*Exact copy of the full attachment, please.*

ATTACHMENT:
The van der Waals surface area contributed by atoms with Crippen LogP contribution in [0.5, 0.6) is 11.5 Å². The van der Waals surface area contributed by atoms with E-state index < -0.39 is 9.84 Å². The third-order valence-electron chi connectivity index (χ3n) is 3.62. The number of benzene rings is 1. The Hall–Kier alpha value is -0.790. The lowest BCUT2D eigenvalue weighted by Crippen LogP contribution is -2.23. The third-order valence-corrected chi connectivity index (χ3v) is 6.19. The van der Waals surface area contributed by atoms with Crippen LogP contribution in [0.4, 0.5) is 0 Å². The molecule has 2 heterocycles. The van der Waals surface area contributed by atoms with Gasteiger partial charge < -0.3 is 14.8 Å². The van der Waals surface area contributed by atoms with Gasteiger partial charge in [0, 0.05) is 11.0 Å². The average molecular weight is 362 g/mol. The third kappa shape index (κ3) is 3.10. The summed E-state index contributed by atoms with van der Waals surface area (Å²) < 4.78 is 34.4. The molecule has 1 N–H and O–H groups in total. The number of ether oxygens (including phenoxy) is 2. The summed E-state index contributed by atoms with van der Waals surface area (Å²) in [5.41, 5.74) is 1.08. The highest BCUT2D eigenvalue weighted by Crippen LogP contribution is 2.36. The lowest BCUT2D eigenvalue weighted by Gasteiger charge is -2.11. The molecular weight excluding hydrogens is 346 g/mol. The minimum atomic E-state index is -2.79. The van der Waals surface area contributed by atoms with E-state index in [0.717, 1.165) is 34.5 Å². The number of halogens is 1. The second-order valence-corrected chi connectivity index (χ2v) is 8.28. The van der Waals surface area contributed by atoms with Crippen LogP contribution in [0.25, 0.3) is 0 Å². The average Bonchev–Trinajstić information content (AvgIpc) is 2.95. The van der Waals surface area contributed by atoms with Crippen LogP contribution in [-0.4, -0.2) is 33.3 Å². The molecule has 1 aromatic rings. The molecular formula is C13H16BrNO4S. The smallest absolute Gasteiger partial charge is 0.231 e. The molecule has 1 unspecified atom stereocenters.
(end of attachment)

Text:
The van der Waals surface area contributed by atoms with Crippen LogP contribution in [0.5, 0.6) is 11.5 Å². The van der Waals surface area contributed by atoms with E-state index < -0.39 is 9.84 Å². The third-order valence-electron chi connectivity index (χ3n) is 3.62. The number of benzene rings is 1. The Hall–Kier alpha value is -0.790. The lowest BCUT2D eigenvalue weighted by Crippen LogP contribution is -2.23. The third-order valence-corrected chi connectivity index (χ3v) is 6.19. The van der Waals surface area contributed by atoms with Crippen LogP contribution in [0.4, 0.5) is 0 Å². The molecule has 2 heterocycles. The van der Waals surface area contributed by atoms with Gasteiger partial charge < -0.3 is 14.8 Å². The van der Waals surface area contributed by atoms with Gasteiger partial charge in [0, 0.05) is 11.0 Å². The average molecular weight is 362 g/mol. The third kappa shape index (κ3) is 3.10. The summed E-state index contributed by atoms with van der Waals surface area (Å²) < 4.78 is 34.4. The molecule has 1 N–H and O–H groups in total. The number of ether oxygens (including phenoxy) is 2. The summed E-state index contributed by atoms with van der Waals surface area (Å²) in [5.41, 5.74) is 1.08. The highest BCUT2D eigenvalue weighted by Crippen LogP contribution is 2.36. The lowest BCUT2D eigenvalue weighted by Gasteiger charge is -2.11. The molecular weight excluding hydrogens is 346 g/mol. The minimum atomic E-state index is -2.79. The van der Waals surface area contributed by atoms with E-state index in [0.717, 1.165) is 34.5 Å². The number of halogens is 1. The second-order valence-corrected chi connectivity index (χ2v) is 8.28. The van der Waals surface area contributed by atoms with Crippen LogP contribution in [0.25, 0.3) is 0 Å². The average Bonchev–Trinajstić information content (AvgIpc) is 2.95. The van der Waals surface area contributed by atoms with Crippen LogP contribution in [-0.4, -0.2) is 33.3 Å². The molecule has 1 aromatic rings. The molecular formula is C13H16BrNO4S. The smallest absolute Gasteiger partial charge is 0.231 e. The molecule has 1 unspecified atom stereocenters.